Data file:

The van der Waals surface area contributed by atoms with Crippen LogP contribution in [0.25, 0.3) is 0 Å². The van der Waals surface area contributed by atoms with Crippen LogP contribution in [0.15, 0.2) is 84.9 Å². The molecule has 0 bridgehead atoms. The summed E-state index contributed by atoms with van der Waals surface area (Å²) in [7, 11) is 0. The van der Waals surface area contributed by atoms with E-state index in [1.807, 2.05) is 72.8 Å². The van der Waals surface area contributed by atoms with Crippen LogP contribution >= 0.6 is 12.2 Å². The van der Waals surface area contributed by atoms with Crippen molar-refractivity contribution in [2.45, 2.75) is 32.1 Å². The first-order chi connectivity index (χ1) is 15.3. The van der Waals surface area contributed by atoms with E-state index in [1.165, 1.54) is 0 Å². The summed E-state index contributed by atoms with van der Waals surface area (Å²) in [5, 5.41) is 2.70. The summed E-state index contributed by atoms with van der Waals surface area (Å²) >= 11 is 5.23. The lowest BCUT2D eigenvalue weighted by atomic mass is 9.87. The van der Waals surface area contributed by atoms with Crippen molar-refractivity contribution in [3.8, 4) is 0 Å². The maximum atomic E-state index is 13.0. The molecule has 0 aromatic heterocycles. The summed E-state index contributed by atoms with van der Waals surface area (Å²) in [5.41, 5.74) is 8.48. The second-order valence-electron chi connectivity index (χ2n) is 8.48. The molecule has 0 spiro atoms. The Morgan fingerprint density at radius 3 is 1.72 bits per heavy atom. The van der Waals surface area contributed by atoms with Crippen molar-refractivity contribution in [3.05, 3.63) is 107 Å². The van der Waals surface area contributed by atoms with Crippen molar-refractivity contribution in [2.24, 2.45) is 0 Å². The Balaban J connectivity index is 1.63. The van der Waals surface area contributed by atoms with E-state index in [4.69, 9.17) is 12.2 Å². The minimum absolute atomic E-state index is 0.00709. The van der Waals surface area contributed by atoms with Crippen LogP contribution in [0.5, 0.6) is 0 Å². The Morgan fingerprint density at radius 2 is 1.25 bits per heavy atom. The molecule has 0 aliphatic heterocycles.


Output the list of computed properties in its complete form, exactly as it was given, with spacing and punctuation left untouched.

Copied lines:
The van der Waals surface area contributed by atoms with Crippen LogP contribution in [0.25, 0.3) is 0 Å². The van der Waals surface area contributed by atoms with Crippen LogP contribution in [0.15, 0.2) is 84.9 Å². The molecule has 0 bridgehead atoms. The summed E-state index contributed by atoms with van der Waals surface area (Å²) in [7, 11) is 0. The van der Waals surface area contributed by atoms with E-state index in [1.807, 2.05) is 72.8 Å². The van der Waals surface area contributed by atoms with Crippen LogP contribution >= 0.6 is 12.2 Å². The van der Waals surface area contributed by atoms with Crippen molar-refractivity contribution in [2.45, 2.75) is 32.1 Å². The first-order chi connectivity index (χ1) is 15.3. The van der Waals surface area contributed by atoms with E-state index in [1.165, 1.54) is 0 Å². The summed E-state index contributed by atoms with van der Waals surface area (Å²) in [5, 5.41) is 2.70. The summed E-state index contributed by atoms with van der Waals surface area (Å²) >= 11 is 5.23. The lowest BCUT2D eigenvalue weighted by atomic mass is 9.87. The van der Waals surface area contributed by atoms with Crippen molar-refractivity contribution in [3.8, 4) is 0 Å². The maximum atomic E-state index is 13.0. The molecule has 0 aromatic heterocycles. The summed E-state index contributed by atoms with van der Waals surface area (Å²) in [5.41, 5.74) is 8.48. The second-order valence-electron chi connectivity index (χ2n) is 8.48. The molecule has 0 spiro atoms. The Morgan fingerprint density at radius 3 is 1.72 bits per heavy atom. The van der Waals surface area contributed by atoms with Crippen molar-refractivity contribution in [3.05, 3.63) is 107 Å². The van der Waals surface area contributed by atoms with Crippen molar-refractivity contribution in [2.24, 2.45) is 0 Å². The Balaban J connectivity index is 1.63. The van der Waals surface area contributed by atoms with E-state index in [4.69, 9.17) is 12.2 Å². The minimum absolute atomic E-state index is 0.00709. The van der Waals surface area contributed by atoms with Crippen LogP contribution in [0.5, 0.6) is 0 Å². The Morgan fingerprint density at radius 2 is 1.25 bits per heavy atom. The molecule has 0 aliphatic heterocycles.